You all know this kid. It’s my beautiful daughter, Brighid – one of my Beauty Girls. And many of you know that I’m struggling with some of the decisions she’s made.
When Jim and I got married, in our wedding programs, I chose to include a passage from The Prophet by Khalil Gibran. The poem moved me in many ways, as a young woman entering marriage. But once the romantic part of being engaged, planning the wedding, and embarking on a new life gave way to 9 to 5 jobs, scrubbing toilets, and embarking on motherhood, the fascination with The Prophet was put aside for the reality of Erma Bombeck.
Until now. I’m not sure why I stumbled upon this today, but I did, and I find wisdom in the words of The Prophet. If nothing else, I recognize that even parents have to grow up. We have to adapt from being parents to infants into being parents to toddlers. And with each step, we are parenting our children so they become less and less dependent on us and more and more anxious to make their own way in the world.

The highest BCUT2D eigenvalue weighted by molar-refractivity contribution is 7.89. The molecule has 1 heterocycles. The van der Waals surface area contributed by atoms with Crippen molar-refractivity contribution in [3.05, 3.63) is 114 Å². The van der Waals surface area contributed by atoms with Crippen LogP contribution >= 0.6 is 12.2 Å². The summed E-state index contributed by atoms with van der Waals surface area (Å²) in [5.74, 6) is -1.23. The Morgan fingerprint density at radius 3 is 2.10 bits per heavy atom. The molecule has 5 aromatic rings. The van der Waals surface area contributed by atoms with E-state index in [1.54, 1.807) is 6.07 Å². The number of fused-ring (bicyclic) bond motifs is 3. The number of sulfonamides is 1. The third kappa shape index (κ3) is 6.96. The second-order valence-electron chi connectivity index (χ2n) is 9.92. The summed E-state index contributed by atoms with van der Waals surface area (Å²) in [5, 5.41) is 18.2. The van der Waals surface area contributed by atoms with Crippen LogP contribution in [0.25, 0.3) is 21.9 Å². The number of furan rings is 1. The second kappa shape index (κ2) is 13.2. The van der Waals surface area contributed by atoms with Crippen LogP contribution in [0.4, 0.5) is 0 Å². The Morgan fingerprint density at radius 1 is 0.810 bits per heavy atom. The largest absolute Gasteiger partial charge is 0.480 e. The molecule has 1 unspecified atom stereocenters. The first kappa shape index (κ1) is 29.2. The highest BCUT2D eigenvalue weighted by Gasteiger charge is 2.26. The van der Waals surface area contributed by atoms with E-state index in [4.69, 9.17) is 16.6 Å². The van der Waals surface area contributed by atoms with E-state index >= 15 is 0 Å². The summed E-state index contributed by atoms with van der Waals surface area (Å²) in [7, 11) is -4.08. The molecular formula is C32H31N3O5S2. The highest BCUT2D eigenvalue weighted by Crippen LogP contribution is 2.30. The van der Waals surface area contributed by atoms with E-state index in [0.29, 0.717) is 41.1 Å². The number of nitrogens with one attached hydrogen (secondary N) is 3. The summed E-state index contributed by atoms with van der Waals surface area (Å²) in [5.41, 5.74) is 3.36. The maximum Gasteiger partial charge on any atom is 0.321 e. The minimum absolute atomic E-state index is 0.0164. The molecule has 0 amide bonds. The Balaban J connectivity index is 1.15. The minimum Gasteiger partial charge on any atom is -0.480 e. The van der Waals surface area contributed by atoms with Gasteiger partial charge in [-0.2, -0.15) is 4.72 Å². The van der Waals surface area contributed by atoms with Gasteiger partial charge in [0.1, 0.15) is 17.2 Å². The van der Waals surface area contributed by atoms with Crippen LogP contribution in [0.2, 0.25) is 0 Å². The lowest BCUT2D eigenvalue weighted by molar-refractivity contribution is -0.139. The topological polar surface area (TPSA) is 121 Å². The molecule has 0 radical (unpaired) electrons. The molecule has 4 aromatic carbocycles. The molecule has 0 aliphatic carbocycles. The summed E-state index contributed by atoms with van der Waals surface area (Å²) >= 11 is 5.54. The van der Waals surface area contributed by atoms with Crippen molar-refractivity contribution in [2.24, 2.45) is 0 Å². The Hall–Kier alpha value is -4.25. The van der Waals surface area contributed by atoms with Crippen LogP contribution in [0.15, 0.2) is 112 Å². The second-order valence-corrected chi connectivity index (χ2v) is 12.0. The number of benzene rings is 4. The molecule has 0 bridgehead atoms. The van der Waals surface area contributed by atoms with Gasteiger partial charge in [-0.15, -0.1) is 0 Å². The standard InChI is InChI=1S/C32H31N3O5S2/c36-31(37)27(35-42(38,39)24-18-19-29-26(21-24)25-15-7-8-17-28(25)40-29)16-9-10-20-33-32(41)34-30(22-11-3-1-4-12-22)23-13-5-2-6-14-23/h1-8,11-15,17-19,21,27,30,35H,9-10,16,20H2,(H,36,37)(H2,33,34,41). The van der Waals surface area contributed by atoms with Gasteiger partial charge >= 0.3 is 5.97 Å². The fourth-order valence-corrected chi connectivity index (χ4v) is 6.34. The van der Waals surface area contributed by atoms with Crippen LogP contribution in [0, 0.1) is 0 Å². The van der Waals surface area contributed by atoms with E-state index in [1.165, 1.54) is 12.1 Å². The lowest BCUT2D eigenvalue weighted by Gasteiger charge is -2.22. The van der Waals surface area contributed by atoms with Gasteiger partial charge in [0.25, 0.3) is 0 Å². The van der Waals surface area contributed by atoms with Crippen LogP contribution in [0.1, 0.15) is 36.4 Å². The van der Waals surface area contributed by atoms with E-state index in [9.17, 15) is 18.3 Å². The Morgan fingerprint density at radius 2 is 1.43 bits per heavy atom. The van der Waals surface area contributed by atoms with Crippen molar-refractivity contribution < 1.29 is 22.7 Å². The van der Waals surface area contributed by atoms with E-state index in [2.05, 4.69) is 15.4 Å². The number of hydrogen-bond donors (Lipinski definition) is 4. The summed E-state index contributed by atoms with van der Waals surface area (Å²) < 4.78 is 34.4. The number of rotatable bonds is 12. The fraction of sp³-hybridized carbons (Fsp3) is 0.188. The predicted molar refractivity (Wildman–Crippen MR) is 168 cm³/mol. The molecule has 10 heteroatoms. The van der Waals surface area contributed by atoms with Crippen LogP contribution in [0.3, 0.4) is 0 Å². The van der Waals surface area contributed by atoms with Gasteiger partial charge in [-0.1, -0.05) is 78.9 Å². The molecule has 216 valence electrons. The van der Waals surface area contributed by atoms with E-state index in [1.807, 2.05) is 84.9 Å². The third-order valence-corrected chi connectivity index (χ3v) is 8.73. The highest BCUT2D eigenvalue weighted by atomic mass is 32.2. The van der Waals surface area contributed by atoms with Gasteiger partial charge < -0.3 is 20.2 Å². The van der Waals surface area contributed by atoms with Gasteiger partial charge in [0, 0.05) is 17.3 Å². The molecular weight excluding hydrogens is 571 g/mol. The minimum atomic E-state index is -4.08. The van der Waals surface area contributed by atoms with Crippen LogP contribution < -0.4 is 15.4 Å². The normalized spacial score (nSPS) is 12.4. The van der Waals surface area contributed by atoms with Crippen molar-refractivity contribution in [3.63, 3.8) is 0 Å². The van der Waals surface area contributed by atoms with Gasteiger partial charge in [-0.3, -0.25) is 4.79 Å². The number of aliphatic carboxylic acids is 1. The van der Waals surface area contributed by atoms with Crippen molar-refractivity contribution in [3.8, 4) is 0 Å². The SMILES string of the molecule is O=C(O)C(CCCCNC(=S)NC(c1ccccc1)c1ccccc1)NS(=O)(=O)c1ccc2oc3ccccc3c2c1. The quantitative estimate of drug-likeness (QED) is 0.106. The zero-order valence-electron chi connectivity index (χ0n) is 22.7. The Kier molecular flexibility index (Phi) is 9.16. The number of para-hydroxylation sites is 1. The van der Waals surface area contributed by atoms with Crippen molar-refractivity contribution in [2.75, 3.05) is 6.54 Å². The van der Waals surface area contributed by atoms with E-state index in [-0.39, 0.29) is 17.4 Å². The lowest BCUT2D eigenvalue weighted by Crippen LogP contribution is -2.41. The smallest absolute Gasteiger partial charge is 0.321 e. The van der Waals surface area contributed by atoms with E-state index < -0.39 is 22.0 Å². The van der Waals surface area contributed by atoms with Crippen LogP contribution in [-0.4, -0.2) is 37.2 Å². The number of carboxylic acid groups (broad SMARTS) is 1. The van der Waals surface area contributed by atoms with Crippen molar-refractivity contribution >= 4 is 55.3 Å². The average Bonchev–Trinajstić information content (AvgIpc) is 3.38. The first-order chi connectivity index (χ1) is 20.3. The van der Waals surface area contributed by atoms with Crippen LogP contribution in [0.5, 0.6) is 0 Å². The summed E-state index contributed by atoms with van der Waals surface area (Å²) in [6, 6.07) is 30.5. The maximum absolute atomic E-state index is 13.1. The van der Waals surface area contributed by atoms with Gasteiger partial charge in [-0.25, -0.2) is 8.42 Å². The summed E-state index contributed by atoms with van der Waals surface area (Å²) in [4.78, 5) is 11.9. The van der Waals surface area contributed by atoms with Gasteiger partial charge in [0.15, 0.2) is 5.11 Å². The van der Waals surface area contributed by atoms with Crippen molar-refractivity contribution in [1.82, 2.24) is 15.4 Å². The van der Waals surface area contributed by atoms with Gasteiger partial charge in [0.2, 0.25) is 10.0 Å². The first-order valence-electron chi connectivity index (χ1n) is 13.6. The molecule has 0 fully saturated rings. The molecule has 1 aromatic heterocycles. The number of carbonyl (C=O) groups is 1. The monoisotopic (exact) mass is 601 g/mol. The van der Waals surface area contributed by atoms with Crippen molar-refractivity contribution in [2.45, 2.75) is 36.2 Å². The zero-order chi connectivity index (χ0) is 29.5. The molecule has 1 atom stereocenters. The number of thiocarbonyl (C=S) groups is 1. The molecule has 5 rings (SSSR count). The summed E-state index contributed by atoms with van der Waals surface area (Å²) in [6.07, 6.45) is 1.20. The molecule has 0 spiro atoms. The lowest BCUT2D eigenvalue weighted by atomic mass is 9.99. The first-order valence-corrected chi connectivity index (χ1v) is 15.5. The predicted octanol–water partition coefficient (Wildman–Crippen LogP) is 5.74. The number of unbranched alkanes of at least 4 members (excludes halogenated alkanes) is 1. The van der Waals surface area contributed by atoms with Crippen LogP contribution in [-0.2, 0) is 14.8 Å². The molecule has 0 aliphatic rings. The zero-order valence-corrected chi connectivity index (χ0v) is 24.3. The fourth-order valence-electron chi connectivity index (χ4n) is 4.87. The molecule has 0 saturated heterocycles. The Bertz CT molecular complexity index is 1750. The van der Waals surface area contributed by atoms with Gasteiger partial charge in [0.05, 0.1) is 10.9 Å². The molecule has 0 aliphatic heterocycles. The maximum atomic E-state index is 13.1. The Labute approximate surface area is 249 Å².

So it is with these words from Khalil Gibran – the poet who’s words I chose to represent my marriage – that I am going to try to hold fast to as my daughter decides that now it is her turn to make her own way in the world. There are growing pains to be sure, as the mother of an adult. I pray these words will help ease the pain.
Your children are not your children.
They are the sons and daughters of Life’s longing for itself.
They come through you but not from you,
And though they are with you yet they belong not to you.
You may give them your love but not your thoughts,
For they have their own thoughts.
You may house their bodies but not their souls,
For their souls dwell in the house of tomorrow,
which you cannot visit, not even in your dreams.
You may strive to be like them,
but seek not to make them like you.
For life goes not backward nor tarries with yesterday.
You are the bows from which your children
as living arrows are sent forth.
The archer sees the mark upon the path of the infinite,
and He bends you with His might
that His arrows may go swift and far.
Let your bending in the archer’s hand be for gladness;
For even as He loves the arrow that flies,
so He loves also the bow that is stable.